Bell Helicopter says that its V-280 Valor third-generation tiltrotor design has been selected by the US Army for its Joint Multi-Role technology demonstrator (JMR-TD) programme.
"The V-280 Valor will provide the army's most sought-after capability, with a cruise speed of 280kt [519km/h]," says Keith Flail, director of Bell's future vertical lift effort. The service hopes to develop an aircraft that can achieve a cruise speed of at least 230kt for the JMR-TD effort and its follow-on Future Vertical Lift programme.
Flail says the V-280 improves on the technology found in the Bell Boeing V-22 Osprey and is being designed to provide "outstanding" low-speed agility, multiple-g high-speed manoeuverability, superior fuel efficiency and improved range capabilities. Much of the aircraft's handling characteristics will be due to a new triple redundant fly-by-wire system that Bell hopes to incorporate into the machine.
The aircraft is also being designed to hover out of ground effect at a pressure altitude of 1,830m (6,000ft) at an ambient temperature of 35˚C (95˚F). Bell claims the V-280 will cruise at speeds of 280kt true airspeed and have a combat range of between 500nm (926km) and 800nm. It should also be able to self-deploy over a distance of 2,100nm.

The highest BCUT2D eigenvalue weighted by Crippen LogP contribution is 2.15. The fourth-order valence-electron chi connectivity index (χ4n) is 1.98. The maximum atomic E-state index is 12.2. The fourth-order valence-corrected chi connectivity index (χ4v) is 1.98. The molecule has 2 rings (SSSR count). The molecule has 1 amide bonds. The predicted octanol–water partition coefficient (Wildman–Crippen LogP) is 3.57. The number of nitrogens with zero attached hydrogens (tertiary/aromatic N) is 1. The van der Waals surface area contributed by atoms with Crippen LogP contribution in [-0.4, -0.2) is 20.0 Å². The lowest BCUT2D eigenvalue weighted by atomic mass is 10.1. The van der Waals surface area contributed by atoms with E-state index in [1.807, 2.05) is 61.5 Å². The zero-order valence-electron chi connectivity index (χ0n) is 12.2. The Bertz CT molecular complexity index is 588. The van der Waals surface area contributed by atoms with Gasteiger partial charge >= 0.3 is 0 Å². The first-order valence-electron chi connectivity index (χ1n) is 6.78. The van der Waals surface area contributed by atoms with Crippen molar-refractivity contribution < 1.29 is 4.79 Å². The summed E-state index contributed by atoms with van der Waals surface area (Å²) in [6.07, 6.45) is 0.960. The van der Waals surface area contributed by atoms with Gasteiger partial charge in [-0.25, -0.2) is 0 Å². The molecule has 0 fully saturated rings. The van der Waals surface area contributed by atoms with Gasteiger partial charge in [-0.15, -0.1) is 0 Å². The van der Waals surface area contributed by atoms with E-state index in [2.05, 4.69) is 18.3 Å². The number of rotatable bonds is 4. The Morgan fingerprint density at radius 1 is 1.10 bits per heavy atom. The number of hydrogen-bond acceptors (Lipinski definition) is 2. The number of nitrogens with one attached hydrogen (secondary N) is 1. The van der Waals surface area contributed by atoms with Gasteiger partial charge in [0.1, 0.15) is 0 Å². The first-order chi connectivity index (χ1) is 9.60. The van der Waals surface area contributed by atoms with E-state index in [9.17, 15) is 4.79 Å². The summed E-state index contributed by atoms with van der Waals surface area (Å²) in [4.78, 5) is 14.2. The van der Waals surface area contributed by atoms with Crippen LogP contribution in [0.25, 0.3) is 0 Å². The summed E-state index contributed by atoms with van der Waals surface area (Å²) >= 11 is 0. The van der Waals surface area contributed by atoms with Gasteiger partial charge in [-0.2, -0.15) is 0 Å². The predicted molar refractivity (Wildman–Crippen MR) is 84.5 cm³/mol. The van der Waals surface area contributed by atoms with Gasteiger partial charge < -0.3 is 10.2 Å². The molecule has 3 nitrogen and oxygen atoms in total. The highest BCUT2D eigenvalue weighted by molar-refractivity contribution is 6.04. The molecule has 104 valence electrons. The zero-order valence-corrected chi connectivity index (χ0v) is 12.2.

Flail also claims the aircraft will have improved reliability and reduced costs, because the new clean sheet design reduces complexity compared to previous generation tiltrotors.
Bell's main competitor during the JMR-TD programme is expected to be a team consisting of Sikorsky and Boeing, which was its partner on the V-22. The two companies are pitching a high-speed compound helicopter design based on Sikorsky's self-funded X2 prototype for the army technolody demonstrator effort.
“The Sikorsky Boeing team is extremely pleased to have been invited by the US Army to negotiate a technology investment agreement for the Joint Multi-Role Technology Demonstrator Phase I programme,” the two companies say. “Our team brings a shared commitment to invest in next-generation rotorcraft technology based on Sikorsky’s X2 rigid rotor coaxial design.” Meanwhile, EADS North America recently told the army that it will drop out of the programme.
The army is expected to award JMR-TD contracts by September 2013, with first flights scheduled for 2017. The programme is expected to inform the Future Vertical Lift programme, which aspires to field a new medium-lift high-speed rotorcraft design to replace the Sikorsky UH-60 Black Hawk series in the 2030s. It could also spawn an effort to replace the Boeing AH-64E Apache attack helicopter. That market could be worth as much as $100 billion, according to Bell.
Source: Flight International